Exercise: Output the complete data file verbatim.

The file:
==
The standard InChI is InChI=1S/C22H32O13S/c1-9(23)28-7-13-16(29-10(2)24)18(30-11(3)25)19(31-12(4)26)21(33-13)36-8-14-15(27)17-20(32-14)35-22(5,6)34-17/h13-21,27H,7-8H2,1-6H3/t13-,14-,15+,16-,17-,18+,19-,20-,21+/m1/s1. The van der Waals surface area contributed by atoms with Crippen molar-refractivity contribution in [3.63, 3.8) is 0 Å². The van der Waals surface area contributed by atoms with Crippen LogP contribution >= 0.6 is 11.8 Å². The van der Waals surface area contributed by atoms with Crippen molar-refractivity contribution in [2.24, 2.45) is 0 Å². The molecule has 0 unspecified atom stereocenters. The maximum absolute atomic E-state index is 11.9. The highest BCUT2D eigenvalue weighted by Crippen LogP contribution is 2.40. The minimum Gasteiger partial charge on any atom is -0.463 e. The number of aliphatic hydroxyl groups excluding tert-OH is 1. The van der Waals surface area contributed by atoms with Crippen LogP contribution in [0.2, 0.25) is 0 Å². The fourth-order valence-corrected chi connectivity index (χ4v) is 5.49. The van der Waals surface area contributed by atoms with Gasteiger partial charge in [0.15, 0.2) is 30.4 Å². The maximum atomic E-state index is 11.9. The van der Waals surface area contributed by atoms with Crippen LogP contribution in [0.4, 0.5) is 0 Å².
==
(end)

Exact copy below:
The standard InChI is InChI=1S/C22H32O13S/c1-9(23)28-7-13-16(29-10(2)24)18(30-11(3)25)19(31-12(4)26)21(33-13)36-8-14-15(27)17-20(32-14)35-22(5,6)34-17/h13-21,27H,7-8H2,1-6H3/t13-,14-,15+,16-,17-,18+,19-,20-,21+/m1/s1. The van der Waals surface area contributed by atoms with Crippen molar-refractivity contribution in [3.63, 3.8) is 0 Å². The van der Waals surface area contributed by atoms with Crippen LogP contribution >= 0.6 is 11.8 Å². The van der Waals surface area contributed by atoms with Crippen molar-refractivity contribution in [2.24, 2.45) is 0 Å². The molecule has 0 unspecified atom stereocenters. The maximum absolute atomic E-state index is 11.9. The highest BCUT2D eigenvalue weighted by Crippen LogP contribution is 2.40. The minimum Gasteiger partial charge on any atom is -0.463 e. The number of aliphatic hydroxyl groups excluding tert-OH is 1. The van der Waals surface area contributed by atoms with Crippen LogP contribution in [0.2, 0.25) is 0 Å². The fourth-order valence-corrected chi connectivity index (χ4v) is 5.49. The van der Waals surface area contributed by atoms with Gasteiger partial charge in [0.15, 0.2) is 30.4 Å². The maximum atomic E-state index is 11.9. The van der Waals surface area contributed by atoms with Crippen LogP contribution in [0.4, 0.5) is 0 Å².